Molecules aren't just sums over their constituent atoms. There's many different kinds of bonds which involve different patterns in the overlap of electron orbitals, and which affect the energy levels those electrons can occupy - I'm assuming the QP video you watched explained how "color" relates to electron energy levels.
The (hydrogen-like-)atom case is just the simplest possible scenario - it's actually possible to calculate exactly. Ions/atoms with more than one electron are a bit trickier, so we can only really approximate those. The electrons in the orbitals interact not just with the nucleus (which can be approximated to be a point-charge for our scenario), but also with each other - and that's the tricky part. Now when you bond two atoms together to form a molecule, you've added another bunch of electrons to worry about; they will "deform" each other's orbitals, even those that aren't involved in the bonding directly (albeit only slightly).
For example, consider the "simple" hydrogen molecule:
While the constituent hydrogen atoms on their own would usually have simple 1s orbitals, which are "spherical", you can see that the electrons in the molecule are in orbitals that are "squashed". This of course means that the energy levels these electrons can occupy have changed, and thus also the way they interact with incident photons. And this is just a simple molecule, made of two atoms of hydrogen. It doesn't really get any easier than this. Now imagine something a bit more complex, like the rhodopshins that give us monochromatic vision - those are proteins composed of thousands of individual atoms. While only a tiny part of this protein actually participates in absorbing the incident light, this only really highlights how complicated this really is for real-world purposes.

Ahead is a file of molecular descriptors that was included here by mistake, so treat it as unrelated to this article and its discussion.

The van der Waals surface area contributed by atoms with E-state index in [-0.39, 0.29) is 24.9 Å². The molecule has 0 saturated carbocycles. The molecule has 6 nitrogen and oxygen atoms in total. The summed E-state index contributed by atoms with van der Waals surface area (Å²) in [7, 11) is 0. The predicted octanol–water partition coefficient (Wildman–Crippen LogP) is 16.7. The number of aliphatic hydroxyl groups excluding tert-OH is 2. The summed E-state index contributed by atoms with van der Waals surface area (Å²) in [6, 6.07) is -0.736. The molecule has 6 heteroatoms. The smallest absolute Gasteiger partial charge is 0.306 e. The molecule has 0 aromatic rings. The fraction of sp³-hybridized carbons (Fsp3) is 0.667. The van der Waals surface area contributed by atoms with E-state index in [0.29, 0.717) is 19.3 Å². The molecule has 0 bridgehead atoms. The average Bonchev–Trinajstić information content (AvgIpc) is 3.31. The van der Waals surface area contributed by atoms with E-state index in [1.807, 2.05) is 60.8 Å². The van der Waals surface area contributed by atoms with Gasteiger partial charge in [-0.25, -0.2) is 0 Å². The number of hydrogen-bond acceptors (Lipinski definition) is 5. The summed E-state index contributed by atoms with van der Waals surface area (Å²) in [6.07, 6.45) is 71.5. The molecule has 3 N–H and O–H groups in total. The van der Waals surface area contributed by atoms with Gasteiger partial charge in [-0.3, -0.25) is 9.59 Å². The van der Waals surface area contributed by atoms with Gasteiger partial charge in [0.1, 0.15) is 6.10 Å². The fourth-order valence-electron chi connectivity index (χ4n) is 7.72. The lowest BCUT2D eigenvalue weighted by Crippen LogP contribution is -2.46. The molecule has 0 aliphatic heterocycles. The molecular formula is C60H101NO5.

So, why do we even care about the spectra of atoms, when we don't really find all too many "free" atoms in nature? Apart from simply understanding the physics involved, the big reason for astronomy is plasma. The surface of a star is formed out of individual ions, not molecules. So we can actually see what the star is made of by observing its spectrum. And of course, you're not limited to only using atomic spectra - you can notice that when determining e.g. the composition of Jupiter's atmosphere, we're actually looking for the "signature" of stuff like methane, or carbon dioxide - each leaves its distinct mark. The same way, we can tell the difference between hydrogen atoms and hydrogen molecules. The same way, ozone has a different absorption spectrum from simple di-oxygen molecule, which is why ozone shields us from ultra-violet light while di-oxygen doesn't.